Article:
It should be noted that there may be times the only way you have to express yourself is in writing. I’m talking primarily about settings where the “boss” is not completely out of your reach — you know them. I’m not addressing national issues, for example. But, some of these could apply there as well. I personally have a hard time finding the reason to ever use writing as a forum to do harm or cause further division. Seems like we have enough of that.

7 Actions When You Can’t Respect the Leader

A picture of a young furious businessman screaming over white background

It’s not uncommon that I receive a message from a staff member of another church struggling with the current leadership. The question is usually how they can continue to be where they don’t support the vision and direction of the pastor. They want my advice on how to responding during this season of ministry.

This situation is obviously not unique to churches, but also happens frequently in other organizations. I don’t believe all hope is lost during times like this. An individual can continue to grow even with a leader he or she cannot respect — sometimes even more.

Here are 7 actions I suggest when you don’t respect the leader:

Talk to God – That’s an obvious answer from a pastor, but sometimes it’s the thing we do the least. We complain faster it seems — at least I do. Ask God to reveal to you His purposes for your life during this season. It could be He’s preparing you for something, stirring the nest so-to-speak, or that you are in a time of testing. Don’t assume God is absent during this time. I assure you He’s not asleep at the wheel and has a plan. The closer you are to Him during this time the sooner you’ll understand that plan.

Keep working – Most of us need a paycheck. Be grateful while you have one. Unless you know for certain you are to quit, it is destroying you or your family, or you sense something immoral is happening, there’s nothing wrong with working until you find something else.

Do your best – While you are there be above reproach in your work ethic. Make it your aim to prepare for your successor and to leave your area of responsibility better than you found it when you arrived.

Respect the leader – I know. That’s the tough one, but as long as you’re there you must respect authority. That’s our Biblical command. You may not respect them as a person but you can respect them as the boss.

Learn all you can – The fact is we learn more during the stressful and difficult times, so be a sponge. You may gain all the wisdom of what not to do when you are in control, but you will learn something if you try.

Be thankful for the connections and experience – You will be gaining connections in the church (work) world — or at least you have that opportunity. It’s easier to network when you’re in the field than it is once you are no longer working. Be thankful for that opportunity.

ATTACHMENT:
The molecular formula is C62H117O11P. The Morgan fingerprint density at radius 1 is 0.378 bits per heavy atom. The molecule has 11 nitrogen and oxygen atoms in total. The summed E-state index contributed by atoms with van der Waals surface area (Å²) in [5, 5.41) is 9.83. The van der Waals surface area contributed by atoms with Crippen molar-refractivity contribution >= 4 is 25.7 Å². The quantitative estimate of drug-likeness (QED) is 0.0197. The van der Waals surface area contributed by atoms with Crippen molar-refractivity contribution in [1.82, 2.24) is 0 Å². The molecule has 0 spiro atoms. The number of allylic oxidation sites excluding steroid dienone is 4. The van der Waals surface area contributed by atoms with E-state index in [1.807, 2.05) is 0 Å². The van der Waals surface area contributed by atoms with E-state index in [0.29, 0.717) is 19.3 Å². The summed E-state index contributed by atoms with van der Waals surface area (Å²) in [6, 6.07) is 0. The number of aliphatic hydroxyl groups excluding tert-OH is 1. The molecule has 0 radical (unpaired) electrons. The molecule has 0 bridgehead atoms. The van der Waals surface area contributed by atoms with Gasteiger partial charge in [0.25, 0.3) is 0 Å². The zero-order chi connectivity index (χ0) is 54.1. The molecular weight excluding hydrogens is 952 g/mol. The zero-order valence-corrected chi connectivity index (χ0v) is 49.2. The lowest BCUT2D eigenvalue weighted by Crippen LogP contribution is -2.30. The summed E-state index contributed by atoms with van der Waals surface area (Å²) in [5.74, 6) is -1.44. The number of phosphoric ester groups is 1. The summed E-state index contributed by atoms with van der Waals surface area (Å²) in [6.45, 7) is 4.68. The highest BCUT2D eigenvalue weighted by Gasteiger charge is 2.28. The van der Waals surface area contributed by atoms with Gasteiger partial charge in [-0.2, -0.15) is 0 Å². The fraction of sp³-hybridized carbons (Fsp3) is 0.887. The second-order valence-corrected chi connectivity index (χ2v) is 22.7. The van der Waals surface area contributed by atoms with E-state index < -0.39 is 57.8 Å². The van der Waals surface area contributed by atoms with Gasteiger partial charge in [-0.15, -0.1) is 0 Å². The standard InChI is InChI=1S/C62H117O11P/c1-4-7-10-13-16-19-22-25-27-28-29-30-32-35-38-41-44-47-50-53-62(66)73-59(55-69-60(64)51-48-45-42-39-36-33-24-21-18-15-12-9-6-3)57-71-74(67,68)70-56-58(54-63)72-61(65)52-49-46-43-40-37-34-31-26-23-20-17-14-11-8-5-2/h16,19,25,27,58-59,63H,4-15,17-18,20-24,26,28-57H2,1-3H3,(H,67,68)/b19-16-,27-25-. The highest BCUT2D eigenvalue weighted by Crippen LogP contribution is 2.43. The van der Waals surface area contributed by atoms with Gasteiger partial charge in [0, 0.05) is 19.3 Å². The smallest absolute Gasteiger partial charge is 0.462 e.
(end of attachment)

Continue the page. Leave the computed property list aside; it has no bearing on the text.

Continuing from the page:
Be a cheerleader for life – You may not enjoy your work setting but you can still be a positive life influence for those around you. Use your smile and your pleasant disposition as an encourager for others. You’ll feel better about yourself after you eventually leave.

Keep watching – Be open to what God will do next in your life. It may not be what you are expecting. Chances are good it will stretch you and require a leap of faith. Prepare your heart, family and attitude for that opportunity when it arrives.

Keep this in mind. I firmly believe we are called to a person — Jesus — more than any location. Even any other leader. At the end of the day, you’re biggest concern is to be faithful to your call — to Jesus.

Have you ever been in this position?

What advice would you give?

5 Bad Reasons to Plant a Church

young woman showing her denial with NO on her hand

I love church planters. I moved into church revitalization and part of the concern I had for doing so is that I might not have a foot into church planting. That would be tough for me. After two successful plants and having worked with literally hundreds of planters, I think it’s in my blood. (Interestingly, I learned a few years after my first plant that my mom served on the core of a church plant during her years before marriage. It’s truly in my blood.)

But, I’m concerned.

Can I change gears in the conversation that quickly?

I seem to find some planters — or want-t0-be planters — who are in it for the wrong reasons. The fact is we need people called to ministry in the established church. We need them in church revitalization. Not everyone needs to be a church planter.

But, the bigger issue is that without the right reasons, if we are not careful, a church plant could become just a part of a growing fad and no ultimate good will come from it. And, that’s not good for the planter or the Kingdom.

So, we must be careful to plant for the right reason. And, not the wrong reasons.

Here are 5 bad reasons to plant a church:

You’re running from authority.